Orto Botanico di Palermo
PhD School SIE2017
June 19 – 21, 2017
Via Lincoln, 2 – 90133 Palermo
The Palermo Botanical Garden is a research institution of the University of Palermo. The garden lies within the city of Palermo. It covers about 0.12 square kilometers.
The beginning of the garden goes back to 1779, when the Accademia dei Regi Studi created the chair of “Botany and medicinal properties”. A modest plot of land was allocated to develop a small botanical garden dedicated to the cultivation of plants with medicinal benefits, for the objectives of general learning and improving public health.
Gymnasium, Calidarium and Tepidarium
The central neo-classical building, known as the Gymnasium, is located near the main entrance gate. Two smaller buildings are located either side of the Gymnasium, they are called the Calidarium and the Tepidarium because originally they housed plants from warm and temperate zones respectively.
The Aquarium, a large round pool divided into 24 sections, is located at the end of the central avenue. The design consists of three concentric rings which are divided into 8 wedges, each being a home to a variety of acqautic flora.
The “lagoon” is located a few metres further down from the Aquarium. Here, the plants are arranged informally.
Over time the gardens have benefitted from the development of a series of greenhouses that currently comprise a surface area of some 1,300 mq.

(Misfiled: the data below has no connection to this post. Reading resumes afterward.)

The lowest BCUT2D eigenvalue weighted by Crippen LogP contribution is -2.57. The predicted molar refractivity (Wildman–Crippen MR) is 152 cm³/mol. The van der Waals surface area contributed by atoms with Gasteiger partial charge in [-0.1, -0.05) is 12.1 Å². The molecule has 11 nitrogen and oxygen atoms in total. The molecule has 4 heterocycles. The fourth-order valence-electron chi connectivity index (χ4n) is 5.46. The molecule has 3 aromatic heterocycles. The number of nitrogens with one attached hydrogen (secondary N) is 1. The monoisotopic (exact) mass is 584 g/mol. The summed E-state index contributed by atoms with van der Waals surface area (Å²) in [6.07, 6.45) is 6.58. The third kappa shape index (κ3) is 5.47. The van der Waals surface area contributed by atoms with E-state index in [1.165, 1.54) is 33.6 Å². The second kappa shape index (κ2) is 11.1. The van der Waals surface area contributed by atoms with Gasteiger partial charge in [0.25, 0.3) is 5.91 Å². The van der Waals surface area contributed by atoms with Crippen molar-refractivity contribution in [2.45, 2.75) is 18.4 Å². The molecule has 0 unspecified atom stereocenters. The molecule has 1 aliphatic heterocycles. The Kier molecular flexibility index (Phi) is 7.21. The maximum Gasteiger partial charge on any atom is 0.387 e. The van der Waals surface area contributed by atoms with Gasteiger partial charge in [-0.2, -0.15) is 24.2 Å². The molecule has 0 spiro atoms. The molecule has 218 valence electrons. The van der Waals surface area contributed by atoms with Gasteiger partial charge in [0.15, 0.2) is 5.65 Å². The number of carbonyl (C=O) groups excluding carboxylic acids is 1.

The oldest of these greenhouses is the Maria Carolina greenhouse, a gift from Queen Maria Carolina of Austria.
In the research zone, situated to the side of the Winter Garden, tropical and subtropical plants are cultivated for the purposes of research.
This is the oldest section of the gardens, laid out in a rectangular shape and divided into four quadrangles.
It comprises the southern section of the gardens within which the plants are arranged in accordance with the classification system of Engler. The species are partitioned into three sections, each dedicated in turn to the gymnosperms, the angiosperms, the dicotyledons and the liliopsida.
The modern Herbarium mediterraneum, accommodated within a few buildings adjacent to the gardens, covers a surface area of some 6,000 mq.
The gene bank, having been started in 1993, is part of a broader project to protect the genetic material of the region’s flora.